What King Charles should do on his State visit to Kenya
As King Charles makes his first visit to Kenya as British Monarch, he will acknowledge the wrongs suffered by thousands of Kenyans at the hands of British forces but will stop short of apologising. Associate solicitor in Leigh Day’s international department, Walker Syachalinga, argues that the King should go further and apologise for the ill-treatment of Kenyans under British colonial rule.
Posted on 31 October 2023
When Prime Minister Rishi Sunak was asked to apologise for Britain’s involvement in slavery, he refused saying that ‘trying to unpick our history is not the right way forward’. In line with that approach, Buckingham Palace recently announced that King Charles will visit Kenya this week where, rather than apologise, he will merely “acknowledge the more painful aspects of the UK and Kenya’s shared history”.
That response is at odds with growing international momentum towards an apology and reparations for chattel slavery. On 14 – 17 November 2023, a number of Caribbean and African nations will meet at the Accra Reparations Conference under the theme “Building a United Front to advance the cause of justice and the payment of reparations to Africans.” The conference, which is organised by the African Union Commission and the Government of Ghana, illustrates the imperative for the British government to move from merely acknowledging its role in past horrors to apologising for them.
The wrongs suffered by the people of Kenya
The Palace announced that King Charles “will take time during the visit to deepen his understanding of the wrongs suffered in this period by the people of Kenya.” The wrongs suffered by the people of Kenya were well documented in The Mau Mau claims where Leigh Day acted on behalf of more than 5,000 Kenyan nationals who were subjected to torture, rape, castration and severe beatings at the hands of the British colonial administration after the proclamation of the Kenya Emergency in the 1950s. Leigh Day secured a compensation settlement on behalf of the Kenyan nationals amounting to £19.9m as well as a statement of regret on behalf of the British Government which was made by the then Secretary of State for the Foreign and Commonwealth Office.
Legal and political cover for the ill-treatment of Kenyans could be traced back to “… powers conferred by Acts of the United Kingdom Parliament, namely the British Settlements Act 1887 and the Foreign Jurisdiction Act 1890. Political authorisation for the proclamation had been given by resolution of the UK Cabinet of 14 October 1952.” On the evidence available, the High Court concluded that “… there is an amply sufficient documentary base to test what was known in London about excessive use of force in the camps throughout the period of the emergency and what London’s reaction to that knowledge …”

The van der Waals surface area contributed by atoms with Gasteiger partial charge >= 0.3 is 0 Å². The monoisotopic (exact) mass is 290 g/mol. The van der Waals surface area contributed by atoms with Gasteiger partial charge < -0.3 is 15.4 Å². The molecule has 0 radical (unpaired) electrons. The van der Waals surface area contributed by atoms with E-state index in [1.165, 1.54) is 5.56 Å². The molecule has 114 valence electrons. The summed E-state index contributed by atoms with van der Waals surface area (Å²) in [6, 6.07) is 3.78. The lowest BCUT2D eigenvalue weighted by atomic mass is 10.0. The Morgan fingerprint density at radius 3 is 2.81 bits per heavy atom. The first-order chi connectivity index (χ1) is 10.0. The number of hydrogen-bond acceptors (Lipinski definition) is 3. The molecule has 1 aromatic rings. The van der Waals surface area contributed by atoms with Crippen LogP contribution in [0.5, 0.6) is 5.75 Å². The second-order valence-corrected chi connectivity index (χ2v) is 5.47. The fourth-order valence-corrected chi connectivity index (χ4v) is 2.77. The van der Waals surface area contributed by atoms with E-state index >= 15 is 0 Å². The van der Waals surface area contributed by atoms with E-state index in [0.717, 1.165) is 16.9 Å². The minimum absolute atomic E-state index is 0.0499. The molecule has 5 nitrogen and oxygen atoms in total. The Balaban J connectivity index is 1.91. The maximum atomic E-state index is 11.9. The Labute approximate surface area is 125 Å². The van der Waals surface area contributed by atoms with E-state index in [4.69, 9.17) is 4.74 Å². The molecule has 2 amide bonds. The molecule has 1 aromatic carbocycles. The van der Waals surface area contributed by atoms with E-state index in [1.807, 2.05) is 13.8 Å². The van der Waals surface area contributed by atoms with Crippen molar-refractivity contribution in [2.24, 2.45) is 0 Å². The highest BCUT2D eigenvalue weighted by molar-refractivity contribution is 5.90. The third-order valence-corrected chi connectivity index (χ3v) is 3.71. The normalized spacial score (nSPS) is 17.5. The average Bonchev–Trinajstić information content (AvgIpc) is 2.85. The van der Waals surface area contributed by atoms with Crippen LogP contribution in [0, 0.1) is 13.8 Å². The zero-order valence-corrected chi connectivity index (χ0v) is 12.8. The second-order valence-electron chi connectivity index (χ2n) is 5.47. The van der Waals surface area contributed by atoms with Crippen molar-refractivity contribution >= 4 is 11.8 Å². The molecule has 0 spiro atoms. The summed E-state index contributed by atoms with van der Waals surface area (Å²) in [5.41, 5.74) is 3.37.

Therefore, when King Charles acknowledges ‘the more painful aspects of the UK and Kenya’s shared history’ he will be acknowledging the legal and political apparatus that the British government put in place to provide cover for the ill-treatment of Kenyans.
Echoes of the past
That apparatus, which was in place during the Kenya Emergency, was part of a tried and tested playbook for suppressing dissent echoing back to the era of chattel slavery. For instance, published letters and historical research suggests that a slave rebellion in Demerara (present day Guyana) in 1823 which resulted in the execution of many of the enslaved people, was put down by British soldiers who also opened fire on the rebels. Prior to that in 1816, enslaved Africans revolted in Barbados in what is called Bussa’s rebellion. The rebellion was put down in part with the involvement of British troops stationed on the Island representing the Monarch. Similarly in 1831, when enslaved Africans in Jamaica revolted in the Baptist War demanding fair wages and an extra day’s holiday at Christmas, the revolt was put down with the help of the Kings Troops.
From acknowledgement to apology
So, calls for an apology from the British government are about much more than ‘unpicking history’, they go to the heart of what was devised and known in London about the ill-treatment of subjugated people across the British Empire. Moreover, there are clear parallels between the ill-treatment of Kenyans during the Kenya Emergency and that of enslaved people who rebelled to fight for their freedoms. Given the horrors suffered by Africans, whether in Kenya during the Emergency or on plantations as enslaved people, King Charles must move on from mere acknowledgement of the wrongs suffered by so many to an apology.
The Mau Mau claims
Leigh Day acted on behalf of 5,000 Kenyan nationals who were subjected to torture and other forms of ill-treatment at the hands of the British colonial administration during the Kenya Emergency in the 1950s.
The Mau Mau case - five years on
Five years ago this month, on 5 October 2012, a historic judgment was published in Mutua & Others v Foreign and Commonwealth Office; otherwise known as the “Mau Mau case”. Alex Wessely discusses the case and what made it so unique.